SEOUL, Dec. 6 (Korea Bizwire) — The life expectancy of South Korean babies born last year reached 83.6 years, data showed Tuesday, hovering above the average of major advanced countries.
The average life expectancy at birth in 2021 marked a slight rise from 83.5 years tallied a year earlier, according to the data from Statistics Korea.
Compared with 1970 and 2000, the average life expectancy became 21.3 years and 7.6 years longer, respectively.
Boys and girls born in 2021 are expected to live 80.6 years and 86.6 years, respectively. The gender gap in life expectancy continued to fall since hitting a peak of 8.6 years in 1985.
South Korea’s life expectancies for men and women are 2.9 years and 3.5 years longer than the average of the 38 member states of the Organization for Economic Cooperation and Development (OECD).
The chance that a baby born in 2021 could die of cancer stood at 20.1 percent, followed by heart disorders with 11 percent, pneumonia with 8.8 percent, and cerebrovascular diseases with 7.2 percent.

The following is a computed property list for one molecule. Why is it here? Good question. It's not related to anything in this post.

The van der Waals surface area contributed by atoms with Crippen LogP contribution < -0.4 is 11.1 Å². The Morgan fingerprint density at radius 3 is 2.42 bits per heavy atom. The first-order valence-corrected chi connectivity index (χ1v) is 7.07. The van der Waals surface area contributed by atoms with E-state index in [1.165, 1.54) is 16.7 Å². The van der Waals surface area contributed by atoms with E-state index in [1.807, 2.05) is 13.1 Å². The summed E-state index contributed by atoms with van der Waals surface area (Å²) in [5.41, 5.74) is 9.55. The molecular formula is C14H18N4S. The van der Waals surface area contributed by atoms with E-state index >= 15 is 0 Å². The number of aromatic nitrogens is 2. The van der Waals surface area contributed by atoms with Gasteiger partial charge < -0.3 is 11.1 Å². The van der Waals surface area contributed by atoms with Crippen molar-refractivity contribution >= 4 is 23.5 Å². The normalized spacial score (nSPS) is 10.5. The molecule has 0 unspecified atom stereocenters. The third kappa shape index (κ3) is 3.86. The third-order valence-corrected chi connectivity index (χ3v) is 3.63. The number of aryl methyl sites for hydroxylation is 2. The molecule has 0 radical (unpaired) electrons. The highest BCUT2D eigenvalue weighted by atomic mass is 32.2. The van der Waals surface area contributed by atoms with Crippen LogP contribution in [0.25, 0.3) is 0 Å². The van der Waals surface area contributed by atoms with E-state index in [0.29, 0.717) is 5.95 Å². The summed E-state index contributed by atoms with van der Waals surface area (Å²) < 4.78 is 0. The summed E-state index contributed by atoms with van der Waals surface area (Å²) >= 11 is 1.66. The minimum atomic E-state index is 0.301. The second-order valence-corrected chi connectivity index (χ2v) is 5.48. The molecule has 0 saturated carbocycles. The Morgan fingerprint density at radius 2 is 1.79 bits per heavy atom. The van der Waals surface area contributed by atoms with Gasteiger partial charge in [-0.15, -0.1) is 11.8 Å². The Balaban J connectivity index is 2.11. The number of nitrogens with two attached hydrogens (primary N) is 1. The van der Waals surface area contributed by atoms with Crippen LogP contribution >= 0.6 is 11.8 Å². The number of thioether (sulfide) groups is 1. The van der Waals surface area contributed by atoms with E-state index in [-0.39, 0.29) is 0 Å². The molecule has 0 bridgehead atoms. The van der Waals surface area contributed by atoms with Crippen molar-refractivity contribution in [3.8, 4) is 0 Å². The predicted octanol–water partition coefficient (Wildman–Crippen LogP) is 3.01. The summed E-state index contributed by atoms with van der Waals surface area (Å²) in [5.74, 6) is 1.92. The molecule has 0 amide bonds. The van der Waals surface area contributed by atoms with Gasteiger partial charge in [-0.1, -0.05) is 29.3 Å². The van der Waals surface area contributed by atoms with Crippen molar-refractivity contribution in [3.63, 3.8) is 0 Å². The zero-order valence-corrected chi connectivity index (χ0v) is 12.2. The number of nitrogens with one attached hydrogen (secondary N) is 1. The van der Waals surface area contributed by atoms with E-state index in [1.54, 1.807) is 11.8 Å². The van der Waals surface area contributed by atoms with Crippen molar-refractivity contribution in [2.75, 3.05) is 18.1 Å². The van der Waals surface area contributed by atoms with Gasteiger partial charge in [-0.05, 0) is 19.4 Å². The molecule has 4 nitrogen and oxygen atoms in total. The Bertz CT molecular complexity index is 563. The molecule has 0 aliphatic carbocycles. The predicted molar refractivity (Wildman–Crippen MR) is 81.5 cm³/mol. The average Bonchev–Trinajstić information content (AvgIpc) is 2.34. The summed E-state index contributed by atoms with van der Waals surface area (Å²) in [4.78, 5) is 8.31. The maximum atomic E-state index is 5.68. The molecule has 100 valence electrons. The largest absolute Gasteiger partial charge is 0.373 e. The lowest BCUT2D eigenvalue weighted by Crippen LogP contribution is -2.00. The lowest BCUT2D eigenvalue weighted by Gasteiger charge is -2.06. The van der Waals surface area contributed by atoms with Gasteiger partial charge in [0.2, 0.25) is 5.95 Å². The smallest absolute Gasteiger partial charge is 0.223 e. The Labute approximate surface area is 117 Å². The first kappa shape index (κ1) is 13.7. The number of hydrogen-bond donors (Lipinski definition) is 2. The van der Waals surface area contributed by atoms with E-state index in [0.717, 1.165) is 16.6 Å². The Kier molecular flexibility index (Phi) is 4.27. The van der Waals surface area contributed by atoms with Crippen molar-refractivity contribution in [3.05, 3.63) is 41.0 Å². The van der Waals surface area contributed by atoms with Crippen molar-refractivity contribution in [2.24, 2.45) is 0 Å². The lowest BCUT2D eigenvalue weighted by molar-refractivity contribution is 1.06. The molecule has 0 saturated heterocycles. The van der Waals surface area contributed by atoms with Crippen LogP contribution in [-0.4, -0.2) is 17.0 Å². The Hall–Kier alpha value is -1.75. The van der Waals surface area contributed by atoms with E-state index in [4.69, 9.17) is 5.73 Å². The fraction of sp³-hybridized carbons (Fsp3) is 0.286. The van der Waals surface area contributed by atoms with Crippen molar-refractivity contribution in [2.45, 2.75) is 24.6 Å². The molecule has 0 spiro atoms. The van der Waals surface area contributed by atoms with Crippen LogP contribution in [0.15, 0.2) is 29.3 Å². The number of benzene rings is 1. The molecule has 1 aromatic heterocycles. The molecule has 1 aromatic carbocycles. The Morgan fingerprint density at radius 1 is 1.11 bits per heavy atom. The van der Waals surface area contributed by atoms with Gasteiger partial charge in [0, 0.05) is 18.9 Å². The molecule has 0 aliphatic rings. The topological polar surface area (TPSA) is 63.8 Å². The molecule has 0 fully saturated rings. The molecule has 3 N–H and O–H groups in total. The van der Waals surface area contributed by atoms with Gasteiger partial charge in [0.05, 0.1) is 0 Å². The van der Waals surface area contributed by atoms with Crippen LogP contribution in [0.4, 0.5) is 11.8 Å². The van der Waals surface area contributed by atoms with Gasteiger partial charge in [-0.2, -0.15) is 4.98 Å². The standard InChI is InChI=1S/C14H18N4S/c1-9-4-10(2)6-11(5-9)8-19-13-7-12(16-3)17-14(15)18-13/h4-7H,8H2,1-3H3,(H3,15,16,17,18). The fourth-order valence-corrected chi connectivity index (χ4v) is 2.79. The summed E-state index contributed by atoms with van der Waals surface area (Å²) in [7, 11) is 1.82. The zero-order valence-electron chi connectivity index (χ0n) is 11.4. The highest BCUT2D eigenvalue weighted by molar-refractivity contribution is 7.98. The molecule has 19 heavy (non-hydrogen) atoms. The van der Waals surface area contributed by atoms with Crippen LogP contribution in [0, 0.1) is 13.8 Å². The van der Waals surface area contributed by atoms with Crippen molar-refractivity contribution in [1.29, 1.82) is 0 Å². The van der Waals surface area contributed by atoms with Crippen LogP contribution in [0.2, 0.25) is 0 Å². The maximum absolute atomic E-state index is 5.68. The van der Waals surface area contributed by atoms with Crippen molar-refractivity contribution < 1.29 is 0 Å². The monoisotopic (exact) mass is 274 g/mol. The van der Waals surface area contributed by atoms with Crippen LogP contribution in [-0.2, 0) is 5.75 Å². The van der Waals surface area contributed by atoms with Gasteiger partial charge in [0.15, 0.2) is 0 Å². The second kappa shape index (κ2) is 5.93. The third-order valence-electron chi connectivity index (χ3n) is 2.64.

If the risk of death from cancer is excluded, the life expectancies of the babies increase 3.5 years.
The data also showed a 60-year-old Korean man in 2020 is expected to live for the next 23.5 years, while women have 28.4 years more.
For those aged 40 last year, men are expected to have 41.7 remaining years for their life expectancy, while women have 47.4 years more.
A baby boy born in 2021 has a 63.1 percent possibility of reaching 80, while the chance of a baby girl living up to that age came to 81.7 percent.
South Korea is facing demographic challenges from rapid aging and a chronically low birthrate.
A total of 21,885 babies were born in September, down 0.1 percent from the previous year, separate data showed last month. It marked the lowest number for any September since the statistics agency started compiling related data in 1981.
Its total fertility rate — the average number of children a woman bears in her lifetime — came to just 0.79 in the third quarter, the data showed.
It was much lower than the replacement level of 2.1 that would keep South Korea’s population stable at 52 million.